July 4, 2004:  This shows the side skirts clecoed to the supports and the screws in the plexiglass for the first of many times it seems.  I had this thing apart at least two times today, maybe three.  I did cut away more excess plexiglass from the aft edge on both sides of the canopy center line.   If you look on the left side of this photo, you can see both the inside support pieces clecoed to the slider frame.
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Here is a closeup view on the inside of the canopy on the pilot's side.   You can see the nuts on the 6/32" screws that hold the plexiglas to the brackets that are clecoed to the frame.
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This shot shows my taped up positioning of the aft canopy skirt on the LEFT side.  I need help to proceed further with an extra pair of hands and a special tool that I don't have.  Richard Nadig has agreed to come over to help me on July 5th with what to many builders is the toughest part of the slider canopy models.
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July 5, 2004:  Here are the results from today's session with Rich Nadig.  It may not look like much, but much labor and energy was expended to get those two aft skirts match drilled to holes that already existed in the plexiglass and the slider frame underneath everything.  Some of the holes were less than perfect and the LEFT aft skin "walked" a bit off the intended path, but not so much as to require a new piece of metal.  The right side also walked a bit, but not as much.
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This view shows the "dog house" laying on top where the two aft skirts will be joined after some additional metal trimming and match-drilling with the dog house.  When completed, the aft edges of both skirts should be even with the rear edge of the dog house.  The plans said to leave the skirts as large as possible to allow for the best fit, etc.  I still have some shaping to do before I get everything ready for priming.  The holes underneath the aft skins have to be countersinked, then enlarged to 5/32" with a unibit.  The holes in the skins have to be dimpled carfully since they are not perfect and I want to be sure the dimpling is centered at the correct place in the holes that came out "oval-shaped".  The tool that Rich brought was a hole finder, but that still induced errors in the placement of holes in the area of most curvature on both sides of the aft skins.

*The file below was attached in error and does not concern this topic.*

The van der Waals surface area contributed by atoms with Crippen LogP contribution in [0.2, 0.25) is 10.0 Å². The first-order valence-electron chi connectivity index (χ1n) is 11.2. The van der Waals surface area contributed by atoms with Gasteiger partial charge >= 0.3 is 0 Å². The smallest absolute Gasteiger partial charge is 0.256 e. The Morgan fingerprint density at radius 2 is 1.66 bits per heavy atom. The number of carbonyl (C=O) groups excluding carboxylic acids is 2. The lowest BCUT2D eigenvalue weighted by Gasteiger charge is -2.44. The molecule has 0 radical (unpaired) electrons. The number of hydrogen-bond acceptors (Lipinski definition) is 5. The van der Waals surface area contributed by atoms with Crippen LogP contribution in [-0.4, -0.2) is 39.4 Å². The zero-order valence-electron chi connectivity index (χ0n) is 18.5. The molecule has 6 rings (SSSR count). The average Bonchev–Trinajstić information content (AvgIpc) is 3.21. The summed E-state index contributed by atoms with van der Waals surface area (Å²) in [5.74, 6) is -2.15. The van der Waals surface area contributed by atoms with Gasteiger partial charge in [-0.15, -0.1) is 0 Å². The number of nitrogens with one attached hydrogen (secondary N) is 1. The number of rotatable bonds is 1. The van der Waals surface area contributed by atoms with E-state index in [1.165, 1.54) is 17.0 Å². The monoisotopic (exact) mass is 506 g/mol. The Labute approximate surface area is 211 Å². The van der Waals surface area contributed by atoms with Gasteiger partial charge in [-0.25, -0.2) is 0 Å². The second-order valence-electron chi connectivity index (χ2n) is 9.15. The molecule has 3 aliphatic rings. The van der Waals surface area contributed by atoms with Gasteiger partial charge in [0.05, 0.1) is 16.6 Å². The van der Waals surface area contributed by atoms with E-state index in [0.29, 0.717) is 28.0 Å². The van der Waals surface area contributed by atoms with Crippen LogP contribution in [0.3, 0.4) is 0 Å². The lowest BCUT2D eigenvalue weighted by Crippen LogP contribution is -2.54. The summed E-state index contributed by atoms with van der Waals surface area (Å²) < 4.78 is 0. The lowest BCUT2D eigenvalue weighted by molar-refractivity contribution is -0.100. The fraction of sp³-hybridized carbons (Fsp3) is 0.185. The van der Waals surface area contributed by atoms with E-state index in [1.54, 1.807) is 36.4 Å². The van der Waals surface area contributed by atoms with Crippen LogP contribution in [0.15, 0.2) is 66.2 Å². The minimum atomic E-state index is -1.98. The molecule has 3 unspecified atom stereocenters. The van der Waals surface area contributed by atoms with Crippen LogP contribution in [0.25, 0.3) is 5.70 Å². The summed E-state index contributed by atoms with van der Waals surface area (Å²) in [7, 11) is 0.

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My total work time on the airplane stands at 1101.6 hours for construction and another 69 hours in other preparations of the shop, for a total of 1170.6 hours since the beginning of the project.

After lunch, I went over to the Collegedale Airport to see the Harmon Rocket project that Rich Nadig has started to build.  He sold his RV-3 about two months ago and is re-building the fuselage of the Rocket.   He found some things that were done in error from the person who sold him the kit.   As a payback for his help with my canopy today, I will be helping him to rivet his wings together when he is ready.  His kit is a Rocket II based on Van's RV-4 airframe with extensive modifications to accept a Lycoming 540 cubic-inch engine of 250/260 horsepower.  We are talking about an airplane that can easily exceed 260 mph!   It  will be smaller than my RV-9A and it will be capable of some aerobatics.

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